Appellant testified at the trial and denied he shot the deceased, or was even present when the deceased was shot. Instead, the appellant accused Adams, the driver of the automobile who was a witness for the state, of being responsible for the death of Willie James Smith. During the course of an investigation by the Atlanta Police Department, a city detective interviewed appellant. The detective testified at the trial that a close friend of appellant's had previously been found slain. From testimony elicited on cross examination of the detective at the trial, it appeared that appellant previously told this same detective in an earlier interview, concerning the death of appellant's close friend, that if appellant discovered his friend's assailant, the detective would have another case to investigate.
Appellant Geter contends that Jerome Carter, a witness for the state, was incompetent to testify at the trial because he was under medication at the time of his testimony and was brought to the courtroom on a stretcher from a hospital where he had been admitted as a patient for drug addiction two days prior to his appearance in court. At the request of appellant's attorney, the trial court conducted a hearing out of the presence of the jury to consider the competency of this witness to testify at the trial. Code 38-1610 provides that the court shall, by examination, decide upon the capacity of one alleged to be incompetent from idiocy, lunacy, or insanity or drunkenness or infancy. This provision of our law requires the trial court to determine the competency to testify of a witness who is under the influence of alcohol or other drugs. The witness, Jerome Carter, appeared to be lucid, and fully capable of responding not only to questions put to him by the trial judge but also to questions asked of him by appellant's counsel. After the trial judge listened to the answers of the witness and observed him during the competency examination, the trial court found the witness "to be alert and know what he's testifying to, and he appears to me to be a competent witness." The trial court's determination of the competency of a witness to testify will not be overturned unless it positively appears from the record that there has been an abuse of discretion by the trial court in its determination of competency. Edwards v. State, 226 Ga. 811 (177 SE2d 668)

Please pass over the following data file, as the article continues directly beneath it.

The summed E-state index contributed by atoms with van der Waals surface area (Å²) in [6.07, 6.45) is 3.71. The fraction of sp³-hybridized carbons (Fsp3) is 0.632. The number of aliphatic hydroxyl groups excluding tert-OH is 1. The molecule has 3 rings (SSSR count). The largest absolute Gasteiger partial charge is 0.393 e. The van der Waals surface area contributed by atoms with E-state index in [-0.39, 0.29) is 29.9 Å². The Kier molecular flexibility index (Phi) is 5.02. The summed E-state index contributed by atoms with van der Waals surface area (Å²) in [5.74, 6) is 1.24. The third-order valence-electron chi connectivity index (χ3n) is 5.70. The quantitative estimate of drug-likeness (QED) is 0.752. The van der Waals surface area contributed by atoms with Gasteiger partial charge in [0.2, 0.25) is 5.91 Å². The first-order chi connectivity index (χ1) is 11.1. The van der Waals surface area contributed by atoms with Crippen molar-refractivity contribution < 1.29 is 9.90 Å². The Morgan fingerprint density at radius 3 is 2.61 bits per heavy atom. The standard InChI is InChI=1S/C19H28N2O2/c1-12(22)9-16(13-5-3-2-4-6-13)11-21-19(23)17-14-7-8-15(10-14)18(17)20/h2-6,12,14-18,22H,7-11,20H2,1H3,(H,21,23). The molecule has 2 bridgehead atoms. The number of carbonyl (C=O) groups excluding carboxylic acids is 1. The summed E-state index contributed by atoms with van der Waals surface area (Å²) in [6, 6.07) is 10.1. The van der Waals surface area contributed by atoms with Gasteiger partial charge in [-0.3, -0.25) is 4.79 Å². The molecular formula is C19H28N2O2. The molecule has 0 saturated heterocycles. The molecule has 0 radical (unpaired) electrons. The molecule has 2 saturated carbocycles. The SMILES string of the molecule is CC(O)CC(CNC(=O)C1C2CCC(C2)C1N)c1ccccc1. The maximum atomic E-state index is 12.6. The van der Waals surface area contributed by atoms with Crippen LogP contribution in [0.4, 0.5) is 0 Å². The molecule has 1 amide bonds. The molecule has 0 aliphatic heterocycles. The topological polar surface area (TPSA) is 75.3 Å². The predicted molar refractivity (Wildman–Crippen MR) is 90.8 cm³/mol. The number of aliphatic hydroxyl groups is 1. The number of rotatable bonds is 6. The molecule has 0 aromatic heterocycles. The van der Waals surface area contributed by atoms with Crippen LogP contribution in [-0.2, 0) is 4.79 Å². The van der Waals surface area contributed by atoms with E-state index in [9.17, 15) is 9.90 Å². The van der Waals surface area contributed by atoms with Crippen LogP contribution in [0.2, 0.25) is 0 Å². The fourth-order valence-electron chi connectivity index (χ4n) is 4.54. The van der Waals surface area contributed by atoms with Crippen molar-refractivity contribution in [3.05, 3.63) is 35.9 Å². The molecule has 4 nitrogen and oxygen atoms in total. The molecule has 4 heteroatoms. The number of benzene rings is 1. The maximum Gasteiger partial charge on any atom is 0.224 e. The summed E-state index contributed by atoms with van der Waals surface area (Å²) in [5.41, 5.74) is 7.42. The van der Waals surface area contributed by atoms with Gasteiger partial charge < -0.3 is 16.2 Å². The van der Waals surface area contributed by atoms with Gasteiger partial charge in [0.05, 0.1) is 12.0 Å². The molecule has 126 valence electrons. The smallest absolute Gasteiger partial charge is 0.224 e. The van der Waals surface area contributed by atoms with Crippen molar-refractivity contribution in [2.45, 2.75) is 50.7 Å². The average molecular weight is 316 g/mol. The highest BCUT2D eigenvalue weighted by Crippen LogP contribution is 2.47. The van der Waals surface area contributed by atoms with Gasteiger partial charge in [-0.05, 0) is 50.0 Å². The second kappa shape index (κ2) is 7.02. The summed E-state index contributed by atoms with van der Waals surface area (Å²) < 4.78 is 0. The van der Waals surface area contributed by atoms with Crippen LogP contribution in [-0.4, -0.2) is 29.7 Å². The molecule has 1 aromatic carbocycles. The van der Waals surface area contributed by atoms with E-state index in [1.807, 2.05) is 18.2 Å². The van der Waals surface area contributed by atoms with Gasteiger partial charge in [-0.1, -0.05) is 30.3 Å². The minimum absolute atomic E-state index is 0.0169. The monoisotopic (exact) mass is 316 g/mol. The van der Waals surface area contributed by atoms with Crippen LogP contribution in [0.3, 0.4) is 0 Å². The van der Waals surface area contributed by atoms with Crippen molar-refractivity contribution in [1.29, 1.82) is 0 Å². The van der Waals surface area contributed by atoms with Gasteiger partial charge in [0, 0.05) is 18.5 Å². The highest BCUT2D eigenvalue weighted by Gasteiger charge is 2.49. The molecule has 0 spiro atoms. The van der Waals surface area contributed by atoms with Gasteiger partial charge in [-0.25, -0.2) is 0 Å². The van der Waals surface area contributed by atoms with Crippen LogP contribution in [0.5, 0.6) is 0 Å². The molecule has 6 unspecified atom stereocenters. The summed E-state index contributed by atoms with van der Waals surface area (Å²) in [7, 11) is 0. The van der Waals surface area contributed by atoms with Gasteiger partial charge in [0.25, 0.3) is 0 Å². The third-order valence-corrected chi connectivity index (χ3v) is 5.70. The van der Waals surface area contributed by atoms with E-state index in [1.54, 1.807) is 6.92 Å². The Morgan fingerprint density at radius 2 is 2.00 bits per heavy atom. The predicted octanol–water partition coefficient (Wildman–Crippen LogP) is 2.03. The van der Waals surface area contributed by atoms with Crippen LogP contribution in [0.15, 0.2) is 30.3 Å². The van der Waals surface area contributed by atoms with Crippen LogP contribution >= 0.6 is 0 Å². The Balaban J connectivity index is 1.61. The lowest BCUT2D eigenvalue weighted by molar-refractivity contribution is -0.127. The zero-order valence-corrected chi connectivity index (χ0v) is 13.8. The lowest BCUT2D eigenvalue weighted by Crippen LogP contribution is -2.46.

. The record of the competency inquiry shows the trial court was fully authorized to find this witness was competent to testify in this case. Cf. United States v. Cole, 457 F2d 1141.